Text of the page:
Miracle Rescue Of Orangutan Caught In Snare

More on PawNation: Causes, Heart-Warming, Orangutans, Rescue
An orangutan, now called Pelangsi, is lucky to be alive. The young male was close to death when a team from International Animal Rescue cut him loose from a snare that kept him a prisoner without food or water for 10 days. Pelangsi is the latest victim of the palm oil industry in Indonesia.



The IAR team, headed by veterinary director Karmele Llano Sanchez, sedated the orangutan, gave him fluids for severe hydration and carried him back to their clinic in Ketapang, West Kalimantan, Indonesia.

He was in critical condition for the first 48 hours with an infection called septicemia, as a result of injuries to the animal's right hand. The snare had caught hold of Pelangsi's hand and he gnawed on it during the ordeal, trying to set himself free.

"Pelangsi's story is a graphic illustration of the fate of countless orangutans that are left homeless and hungry when the forest is cut down. Our rescue centre is now caring for 50 orangutans and that number will continue to rise rapidly until drastic measures are taken by the palm oil companies to protect orangutans and other wildlife from the devastating effects of their industry," said Sanchez.

Palm oil companies are cutting down the forest and destroying the habitat of the orangutan to make room for more crops to grow. The land where Pelangsi was trapped is home to a new palm oil plantation owned by PT KAL (Kayung Agro Lestari) from Austindo Nusantara Jaya Group, according to IAR.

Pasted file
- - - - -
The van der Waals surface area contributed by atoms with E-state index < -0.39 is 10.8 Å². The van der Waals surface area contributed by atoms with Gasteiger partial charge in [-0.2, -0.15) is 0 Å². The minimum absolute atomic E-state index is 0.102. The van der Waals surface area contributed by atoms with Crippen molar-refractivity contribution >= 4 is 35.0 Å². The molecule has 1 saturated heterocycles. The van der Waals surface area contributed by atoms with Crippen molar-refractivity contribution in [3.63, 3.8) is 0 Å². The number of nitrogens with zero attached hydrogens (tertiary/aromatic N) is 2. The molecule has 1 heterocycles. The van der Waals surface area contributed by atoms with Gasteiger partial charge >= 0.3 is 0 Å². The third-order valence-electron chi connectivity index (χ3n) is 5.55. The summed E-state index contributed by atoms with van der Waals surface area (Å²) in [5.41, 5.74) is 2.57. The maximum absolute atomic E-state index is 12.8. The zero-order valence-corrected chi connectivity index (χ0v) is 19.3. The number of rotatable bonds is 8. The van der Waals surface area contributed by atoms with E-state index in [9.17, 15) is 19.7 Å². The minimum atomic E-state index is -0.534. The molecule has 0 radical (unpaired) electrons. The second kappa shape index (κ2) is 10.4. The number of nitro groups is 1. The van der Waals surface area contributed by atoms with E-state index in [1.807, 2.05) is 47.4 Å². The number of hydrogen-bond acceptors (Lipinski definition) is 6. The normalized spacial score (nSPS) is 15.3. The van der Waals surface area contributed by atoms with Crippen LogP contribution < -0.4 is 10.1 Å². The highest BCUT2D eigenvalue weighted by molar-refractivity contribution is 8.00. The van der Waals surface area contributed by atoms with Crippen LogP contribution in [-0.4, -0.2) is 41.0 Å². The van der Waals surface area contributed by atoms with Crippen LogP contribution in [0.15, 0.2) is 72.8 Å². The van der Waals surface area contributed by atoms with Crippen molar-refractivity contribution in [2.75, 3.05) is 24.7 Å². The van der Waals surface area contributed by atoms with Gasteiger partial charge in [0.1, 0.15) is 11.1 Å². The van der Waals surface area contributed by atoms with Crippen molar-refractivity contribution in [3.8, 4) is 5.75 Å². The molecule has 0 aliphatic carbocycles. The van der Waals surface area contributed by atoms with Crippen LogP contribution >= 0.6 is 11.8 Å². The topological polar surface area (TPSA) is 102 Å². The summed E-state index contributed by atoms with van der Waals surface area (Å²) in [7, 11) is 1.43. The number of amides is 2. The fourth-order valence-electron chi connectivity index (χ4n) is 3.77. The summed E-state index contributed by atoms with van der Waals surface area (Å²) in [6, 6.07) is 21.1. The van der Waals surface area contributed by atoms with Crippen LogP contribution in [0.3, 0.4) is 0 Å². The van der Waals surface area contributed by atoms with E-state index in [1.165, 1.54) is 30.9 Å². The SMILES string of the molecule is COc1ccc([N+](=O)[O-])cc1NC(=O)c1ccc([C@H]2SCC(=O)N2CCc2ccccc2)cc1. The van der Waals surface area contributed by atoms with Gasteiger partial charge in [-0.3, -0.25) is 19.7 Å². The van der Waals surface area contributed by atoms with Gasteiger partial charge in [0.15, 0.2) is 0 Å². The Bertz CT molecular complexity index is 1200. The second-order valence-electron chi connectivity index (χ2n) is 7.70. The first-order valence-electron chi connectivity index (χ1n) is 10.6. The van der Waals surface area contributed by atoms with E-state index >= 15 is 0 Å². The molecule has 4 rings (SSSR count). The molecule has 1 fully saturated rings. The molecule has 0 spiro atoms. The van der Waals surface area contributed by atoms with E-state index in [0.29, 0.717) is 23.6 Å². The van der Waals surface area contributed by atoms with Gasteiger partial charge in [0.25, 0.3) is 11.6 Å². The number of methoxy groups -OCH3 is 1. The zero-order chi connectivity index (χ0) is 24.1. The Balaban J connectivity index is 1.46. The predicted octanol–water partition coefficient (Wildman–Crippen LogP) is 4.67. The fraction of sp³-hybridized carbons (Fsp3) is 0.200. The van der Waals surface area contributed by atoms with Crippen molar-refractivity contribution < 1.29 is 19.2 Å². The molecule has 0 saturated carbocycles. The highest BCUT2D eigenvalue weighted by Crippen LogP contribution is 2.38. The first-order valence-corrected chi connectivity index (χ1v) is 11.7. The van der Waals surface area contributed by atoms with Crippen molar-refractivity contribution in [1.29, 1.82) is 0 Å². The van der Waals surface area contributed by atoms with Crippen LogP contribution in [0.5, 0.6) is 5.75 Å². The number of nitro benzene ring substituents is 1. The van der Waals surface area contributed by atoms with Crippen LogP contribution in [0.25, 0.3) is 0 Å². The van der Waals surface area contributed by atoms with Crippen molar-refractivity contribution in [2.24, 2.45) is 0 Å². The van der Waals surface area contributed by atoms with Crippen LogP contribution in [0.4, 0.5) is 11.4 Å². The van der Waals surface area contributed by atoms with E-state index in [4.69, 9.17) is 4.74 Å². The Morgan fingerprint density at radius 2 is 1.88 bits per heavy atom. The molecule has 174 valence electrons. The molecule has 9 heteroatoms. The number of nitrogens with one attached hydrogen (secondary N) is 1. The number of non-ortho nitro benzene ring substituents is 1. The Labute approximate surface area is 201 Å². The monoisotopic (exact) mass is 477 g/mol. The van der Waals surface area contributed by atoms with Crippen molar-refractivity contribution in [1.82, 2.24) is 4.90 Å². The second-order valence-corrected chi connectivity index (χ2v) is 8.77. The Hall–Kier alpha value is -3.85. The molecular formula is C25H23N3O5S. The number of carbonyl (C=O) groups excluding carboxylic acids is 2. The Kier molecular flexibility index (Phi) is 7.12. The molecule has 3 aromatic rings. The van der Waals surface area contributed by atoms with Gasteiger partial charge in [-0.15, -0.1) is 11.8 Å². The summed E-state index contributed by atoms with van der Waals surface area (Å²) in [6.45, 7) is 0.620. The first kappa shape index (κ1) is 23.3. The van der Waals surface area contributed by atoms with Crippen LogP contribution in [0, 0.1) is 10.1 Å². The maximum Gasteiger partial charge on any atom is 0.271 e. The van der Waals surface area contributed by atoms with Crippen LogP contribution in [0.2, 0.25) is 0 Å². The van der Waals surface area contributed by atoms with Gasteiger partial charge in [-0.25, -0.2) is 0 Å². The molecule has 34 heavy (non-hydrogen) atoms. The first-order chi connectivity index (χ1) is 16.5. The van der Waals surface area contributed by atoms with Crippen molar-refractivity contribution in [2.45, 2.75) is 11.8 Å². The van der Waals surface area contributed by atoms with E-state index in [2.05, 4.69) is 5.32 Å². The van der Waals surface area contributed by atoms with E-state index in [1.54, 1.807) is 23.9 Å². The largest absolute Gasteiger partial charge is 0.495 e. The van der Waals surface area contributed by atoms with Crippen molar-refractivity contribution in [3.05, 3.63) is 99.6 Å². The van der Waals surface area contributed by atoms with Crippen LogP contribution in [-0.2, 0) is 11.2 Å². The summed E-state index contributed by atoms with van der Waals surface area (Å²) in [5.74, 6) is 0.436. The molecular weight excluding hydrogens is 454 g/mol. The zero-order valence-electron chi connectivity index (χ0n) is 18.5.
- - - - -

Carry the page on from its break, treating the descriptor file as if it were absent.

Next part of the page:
The company is a member of the RSPO (Round Table on Sustainable Palm Oil), an association set up to promote the sustainable production and use of palm oil. IAR says, "...in spite of PT KAL's apparent concern about the social and environmental impact of its industry, they are responsible for large numbers of orangutan deaths in the area."

Palm oil is used to produce many food products and personal care products. A list of manufacturers can be found at Palm Oil Product List-Angelfire.

Alan Knight OBE, IAR's Chief Executive says his team is working hard to save Pelangsi's life. They hope he will soon be stable enough to undergo surgery on his injured and infected hand. The team expects that some of his arm will have to be amputated. Afterward the goal is to have him live out his days at the IAR rescue center.

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